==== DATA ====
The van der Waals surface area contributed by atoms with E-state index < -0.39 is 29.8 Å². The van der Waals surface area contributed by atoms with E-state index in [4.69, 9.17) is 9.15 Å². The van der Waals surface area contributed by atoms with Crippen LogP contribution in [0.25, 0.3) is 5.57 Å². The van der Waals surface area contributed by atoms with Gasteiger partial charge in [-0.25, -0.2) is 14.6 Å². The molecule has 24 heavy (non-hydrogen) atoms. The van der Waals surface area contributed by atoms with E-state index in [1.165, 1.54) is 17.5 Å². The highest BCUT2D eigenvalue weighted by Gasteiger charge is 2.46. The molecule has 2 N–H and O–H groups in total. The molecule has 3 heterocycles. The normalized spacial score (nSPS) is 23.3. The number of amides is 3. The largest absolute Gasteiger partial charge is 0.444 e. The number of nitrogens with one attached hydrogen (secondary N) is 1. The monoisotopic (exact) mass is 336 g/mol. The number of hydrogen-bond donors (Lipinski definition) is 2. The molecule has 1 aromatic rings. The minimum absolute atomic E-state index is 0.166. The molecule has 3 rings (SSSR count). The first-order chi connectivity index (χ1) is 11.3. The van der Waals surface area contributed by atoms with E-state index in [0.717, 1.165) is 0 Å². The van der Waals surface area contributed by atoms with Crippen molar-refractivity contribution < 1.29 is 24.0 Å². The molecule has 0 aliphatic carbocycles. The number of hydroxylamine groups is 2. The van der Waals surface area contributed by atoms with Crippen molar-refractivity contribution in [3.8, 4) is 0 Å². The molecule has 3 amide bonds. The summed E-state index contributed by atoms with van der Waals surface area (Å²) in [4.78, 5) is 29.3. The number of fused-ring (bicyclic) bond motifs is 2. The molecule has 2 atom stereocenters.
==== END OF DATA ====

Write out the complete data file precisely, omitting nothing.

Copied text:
The van der Waals surface area contributed by atoms with E-state index < -0.39 is 29.8 Å². The van der Waals surface area contributed by atoms with E-state index in [4.69, 9.17) is 9.15 Å². The van der Waals surface area contributed by atoms with Crippen LogP contribution in [0.25, 0.3) is 5.57 Å². The van der Waals surface area contributed by atoms with Gasteiger partial charge in [-0.25, -0.2) is 14.6 Å². The molecule has 24 heavy (non-hydrogen) atoms. The van der Waals surface area contributed by atoms with E-state index in [1.165, 1.54) is 17.5 Å². The highest BCUT2D eigenvalue weighted by Gasteiger charge is 2.46. The molecule has 2 N–H and O–H groups in total. The molecule has 3 heterocycles. The normalized spacial score (nSPS) is 23.3. The number of amides is 3. The largest absolute Gasteiger partial charge is 0.444 e. The number of nitrogens with one attached hydrogen (secondary N) is 1. The monoisotopic (exact) mass is 336 g/mol. The number of hydrogen-bond donors (Lipinski definition) is 2. The molecule has 1 aromatic rings. The minimum absolute atomic E-state index is 0.166. The molecule has 3 rings (SSSR count). The first-order chi connectivity index (χ1) is 11.3. The van der Waals surface area contributed by atoms with E-state index in [0.717, 1.165) is 0 Å². The van der Waals surface area contributed by atoms with Crippen molar-refractivity contribution < 1.29 is 24.0 Å². The molecule has 0 aliphatic carbocycles. The number of hydroxylamine groups is 2. The van der Waals surface area contributed by atoms with Crippen molar-refractivity contribution in [3.8, 4) is 0 Å². The molecule has 3 amide bonds. The summed E-state index contributed by atoms with van der Waals surface area (Å²) in [4.78, 5) is 29.3. The number of fused-ring (bicyclic) bond motifs is 2. The molecule has 2 atom stereocenters.